The real inspiration lies in the stations, as chosen by Faineru and Bar-Shay. There’s the aforementioned butcher’s shop, for instance. The municipality offices double as a walk through gallery, creating the interesting, subliminal perception of open democracy. Al-Zahraa, a organisation promoting feminist emancipation, provided a convivial and educative counterpart to the dominant cliche of the Arab sector and repressed women. A beguiling video, Hand Work, by  the video artists Anne Anders and Maria Vedder, especially catches the imagination. It isn’t that there isn’t the challenges of creating a space for women as equal partners in the public sphere, of course. If so, then there would be no need for Al-Zahraa. But one is reminded as we speak that it is the nature, not to impact of the challenges that are different. Discrimination, perversely, is an equal opportunities offender when it comes to ethnicity.

Kadishman paintings in a Nargillah club/Photo: Akin Ajayi
Kadishman paintings in Yara Oriental Restaurant/Photo: Akin Ajayi

That said, one does wonder if perhaps a little too much energy has been placed in shaping the medium, and maybe not enough about the message it conveys. In the Yara Oriental Restaurant, middle-aged men smoking nargilahs stare at us in bemusement as we stared, in some bemusement, at the Kadishman signature portraits along the walls. The experience felt a little too self-referential to offer deeper contextual meaning. That said, I’m perhaps the only person in Israel who remains impervious to Kadishman’s enduring love affair with the humble sheep. But maybe I’m being a little churlish.

The symbolic pride of Sakhnin is often presumed to be the football team Bnei Sakhnin, on account of their Goliath-slaying successes of a decade ago. Personally, I’m wary of most attempts to distill the sum total of all human existence through the experiences of men in shorts running after a ball. But football has become close to a universal language, and the matter of Sakhnin’s home ground, the Doha International Stadium is an instructive cypher in this respect. Partially built with money from Qatar’s Olympic committee, the stadium has prompted the occasional half-hearted accusation of fifth column-ship sweeping into Israel on the back of Arab petro-dollars. (The broader context: Sakhnin’s reputation as a breeding ground for Arab-Israeli nationalism dates back to the first Land Day protests, in 1976, when residents challenged the planned expropriation of thousands of dunams of land by the Israeli government. 6 Arab-Israelis were killed, hundreds injured.) In the event, I was rather surprised to find that the stadium is a rather modest affair. There is, I think, a symbolism in this that extends beyond football; diminished expectations and benign neglect writ large.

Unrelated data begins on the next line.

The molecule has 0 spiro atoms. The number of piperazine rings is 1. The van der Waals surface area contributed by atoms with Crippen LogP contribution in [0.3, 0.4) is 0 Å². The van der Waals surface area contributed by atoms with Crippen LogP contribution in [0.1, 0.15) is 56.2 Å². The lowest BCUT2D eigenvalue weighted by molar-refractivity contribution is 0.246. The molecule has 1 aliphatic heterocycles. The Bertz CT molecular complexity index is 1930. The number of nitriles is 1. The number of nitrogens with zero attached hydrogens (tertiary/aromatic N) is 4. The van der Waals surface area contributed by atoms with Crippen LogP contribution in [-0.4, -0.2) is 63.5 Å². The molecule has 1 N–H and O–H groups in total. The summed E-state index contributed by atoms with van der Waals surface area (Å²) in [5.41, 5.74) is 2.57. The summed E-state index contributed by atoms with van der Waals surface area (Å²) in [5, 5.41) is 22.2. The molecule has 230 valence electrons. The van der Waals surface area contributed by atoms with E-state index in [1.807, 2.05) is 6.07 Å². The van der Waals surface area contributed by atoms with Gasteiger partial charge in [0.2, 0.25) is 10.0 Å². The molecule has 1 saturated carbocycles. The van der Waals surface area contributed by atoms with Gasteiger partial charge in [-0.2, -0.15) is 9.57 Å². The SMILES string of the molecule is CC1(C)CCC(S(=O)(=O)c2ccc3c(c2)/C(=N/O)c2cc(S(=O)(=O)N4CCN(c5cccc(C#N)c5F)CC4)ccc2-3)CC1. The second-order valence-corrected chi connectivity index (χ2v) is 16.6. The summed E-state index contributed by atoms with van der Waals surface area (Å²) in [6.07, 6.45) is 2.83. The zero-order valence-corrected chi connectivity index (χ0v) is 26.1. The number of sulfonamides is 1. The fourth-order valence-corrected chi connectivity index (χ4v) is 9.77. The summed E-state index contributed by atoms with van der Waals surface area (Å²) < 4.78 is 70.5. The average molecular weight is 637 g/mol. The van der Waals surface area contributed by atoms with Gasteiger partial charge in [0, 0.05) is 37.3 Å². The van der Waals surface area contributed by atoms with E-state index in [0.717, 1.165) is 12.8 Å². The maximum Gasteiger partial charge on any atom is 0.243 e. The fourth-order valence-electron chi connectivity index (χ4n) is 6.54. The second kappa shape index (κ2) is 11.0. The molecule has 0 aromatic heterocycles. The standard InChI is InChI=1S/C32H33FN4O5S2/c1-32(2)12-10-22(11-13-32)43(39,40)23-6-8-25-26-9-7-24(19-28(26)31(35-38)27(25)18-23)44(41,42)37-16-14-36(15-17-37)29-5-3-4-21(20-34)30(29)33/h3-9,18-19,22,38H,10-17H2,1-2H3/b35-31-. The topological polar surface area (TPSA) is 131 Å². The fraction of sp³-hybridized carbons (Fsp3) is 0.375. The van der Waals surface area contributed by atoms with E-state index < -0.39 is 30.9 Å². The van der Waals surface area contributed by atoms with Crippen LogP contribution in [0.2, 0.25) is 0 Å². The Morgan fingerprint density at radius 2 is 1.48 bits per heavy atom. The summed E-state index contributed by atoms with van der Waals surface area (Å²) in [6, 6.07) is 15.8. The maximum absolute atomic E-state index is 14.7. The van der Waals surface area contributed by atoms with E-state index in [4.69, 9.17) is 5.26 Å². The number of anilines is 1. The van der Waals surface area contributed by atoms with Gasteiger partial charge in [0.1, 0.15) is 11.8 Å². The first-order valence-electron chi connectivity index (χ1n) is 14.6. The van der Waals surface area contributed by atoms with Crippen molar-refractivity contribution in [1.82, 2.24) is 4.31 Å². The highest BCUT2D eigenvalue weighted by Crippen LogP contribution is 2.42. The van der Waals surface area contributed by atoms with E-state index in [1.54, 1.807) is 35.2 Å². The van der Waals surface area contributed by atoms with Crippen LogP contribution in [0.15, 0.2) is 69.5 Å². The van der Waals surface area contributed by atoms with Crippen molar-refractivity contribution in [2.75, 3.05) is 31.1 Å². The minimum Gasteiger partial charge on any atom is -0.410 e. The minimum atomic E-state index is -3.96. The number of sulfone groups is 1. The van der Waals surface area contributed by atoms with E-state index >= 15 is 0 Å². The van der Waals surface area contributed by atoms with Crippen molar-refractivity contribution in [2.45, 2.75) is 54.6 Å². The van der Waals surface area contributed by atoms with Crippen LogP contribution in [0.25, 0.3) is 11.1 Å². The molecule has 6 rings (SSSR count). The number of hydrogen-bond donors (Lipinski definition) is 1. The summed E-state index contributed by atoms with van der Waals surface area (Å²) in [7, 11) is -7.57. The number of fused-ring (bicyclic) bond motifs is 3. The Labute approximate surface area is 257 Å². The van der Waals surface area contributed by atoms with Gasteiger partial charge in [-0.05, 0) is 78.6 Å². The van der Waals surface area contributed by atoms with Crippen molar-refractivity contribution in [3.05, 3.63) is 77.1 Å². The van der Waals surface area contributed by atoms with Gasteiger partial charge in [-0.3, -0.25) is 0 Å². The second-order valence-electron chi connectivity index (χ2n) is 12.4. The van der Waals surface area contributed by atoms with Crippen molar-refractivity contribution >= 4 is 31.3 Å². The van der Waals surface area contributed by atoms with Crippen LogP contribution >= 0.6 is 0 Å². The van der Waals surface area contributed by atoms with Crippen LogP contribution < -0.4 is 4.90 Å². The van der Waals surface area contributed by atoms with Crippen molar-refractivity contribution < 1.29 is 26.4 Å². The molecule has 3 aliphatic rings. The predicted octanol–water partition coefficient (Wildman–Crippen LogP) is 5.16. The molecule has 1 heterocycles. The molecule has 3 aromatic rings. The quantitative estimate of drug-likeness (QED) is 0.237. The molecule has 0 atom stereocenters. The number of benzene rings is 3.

ReOreintation in Sakhnin/Photo: Akin Ajayi
ReOreintation in Sakhnin/Photo: Akin Ajayi

More interesting, for me, were two stations close to the Stadium, the Sakhnin Arabic Heritage Museum and TAEQ, the offices for the Association for Environmental Quality. the former, despite being caught (seemingly) between the expression of authenticity and the reality of impoverishment, extended beyond the cooly anthropological in documenting the detail of everyday life, past and present. (The museum, run by Amin Aburaia, operates on a budget best described as minimalist.) TAEQ, a municipal collaborative between 6 Arab municipalities, is the first Arab-Israeli environmental organisation in Israel. A hub for sustainable development initiatives and public awareness, its very physical presence –  a rockery, high ceilings and elegant windows, an almost sepulchral calm – felt like a testament to the values that it champions.

These last two stations along with Al Zahraa, were the most engaging stops of the day, probably because rather than serving as stand-alone platforms for single artists they embraced a cultural diversity and plurality very much reflective of the overriding curatorial intent. I won’t dwell very much on the artworks themselves, not simply because appreciation is a personal experience but also because in a sense it is almost incidental. The point that underpins the Biennale is not the diversity in itself – even though participation, 47 artists and collectives drawn from 20-odd countries, has an impressive breadth – but the potential to draw insight from a multiplicity of sources. In this sense, it is as much about the medium as the message, one must concede. Placing the Biennale in Sakhnin grounds our intellectual and emotional engagement, gives our appreciation more meaning.

Re-Orientation: The 2nd Mediterranean Biennale, in partnership with the National Lottery and the Lottery Council for the Art. Hosted by the City of Sakhnin, May 13 – July 13th 2013. Curated by Belu-Smion Fainaru and Avital Bar-Shay

Full details, including a map of the stations, at www.mediterraneanbiennale.com